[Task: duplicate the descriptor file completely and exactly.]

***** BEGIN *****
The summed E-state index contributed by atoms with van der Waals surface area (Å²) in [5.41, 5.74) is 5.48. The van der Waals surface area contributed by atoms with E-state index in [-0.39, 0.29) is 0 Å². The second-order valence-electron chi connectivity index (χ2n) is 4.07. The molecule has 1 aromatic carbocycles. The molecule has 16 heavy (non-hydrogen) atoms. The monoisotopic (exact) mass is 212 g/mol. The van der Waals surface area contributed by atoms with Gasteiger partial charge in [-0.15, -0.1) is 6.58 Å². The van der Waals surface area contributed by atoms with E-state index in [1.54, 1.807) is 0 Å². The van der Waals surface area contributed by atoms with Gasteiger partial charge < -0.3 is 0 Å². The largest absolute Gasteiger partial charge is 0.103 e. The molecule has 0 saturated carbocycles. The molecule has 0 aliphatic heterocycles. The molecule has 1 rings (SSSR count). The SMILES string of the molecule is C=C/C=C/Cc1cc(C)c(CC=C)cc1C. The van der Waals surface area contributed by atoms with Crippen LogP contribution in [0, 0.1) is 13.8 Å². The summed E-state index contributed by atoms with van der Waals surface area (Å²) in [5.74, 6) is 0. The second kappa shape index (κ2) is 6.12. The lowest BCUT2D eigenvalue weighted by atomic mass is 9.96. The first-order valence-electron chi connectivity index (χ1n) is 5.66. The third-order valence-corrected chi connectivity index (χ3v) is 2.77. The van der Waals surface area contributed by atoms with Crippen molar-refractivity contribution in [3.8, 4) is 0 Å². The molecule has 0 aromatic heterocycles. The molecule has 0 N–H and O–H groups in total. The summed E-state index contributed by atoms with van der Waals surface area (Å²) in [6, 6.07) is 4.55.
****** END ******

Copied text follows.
The summed E-state index contributed by atoms with van der Waals surface area (Å²) in [5.41, 5.74) is 5.48. The van der Waals surface area contributed by atoms with E-state index in [-0.39, 0.29) is 0 Å². The second-order valence-electron chi connectivity index (χ2n) is 4.07. The molecule has 1 aromatic carbocycles. The molecule has 16 heavy (non-hydrogen) atoms. The monoisotopic (exact) mass is 212 g/mol. The van der Waals surface area contributed by atoms with Gasteiger partial charge in [-0.15, -0.1) is 6.58 Å². The van der Waals surface area contributed by atoms with E-state index in [1.54, 1.807) is 0 Å². The van der Waals surface area contributed by atoms with Gasteiger partial charge < -0.3 is 0 Å². The largest absolute Gasteiger partial charge is 0.103 e. The molecule has 0 saturated carbocycles. The molecule has 0 aliphatic heterocycles. The molecule has 1 rings (SSSR count). The SMILES string of the molecule is C=C/C=C/Cc1cc(C)c(CC=C)cc1C. The van der Waals surface area contributed by atoms with Crippen LogP contribution in [0, 0.1) is 13.8 Å². The summed E-state index contributed by atoms with van der Waals surface area (Å²) in [5.74, 6) is 0. The second kappa shape index (κ2) is 6.12. The lowest BCUT2D eigenvalue weighted by atomic mass is 9.96. The first-order valence-electron chi connectivity index (χ1n) is 5.66. The third-order valence-corrected chi connectivity index (χ3v) is 2.77. The van der Waals surface area contributed by atoms with Crippen molar-refractivity contribution in [3.8, 4) is 0 Å². The molecule has 0 aromatic heterocycles. The molecule has 0 N–H and O–H groups in total. The summed E-state index contributed by atoms with van der Waals surface area (Å²) in [6, 6.07) is 4.55.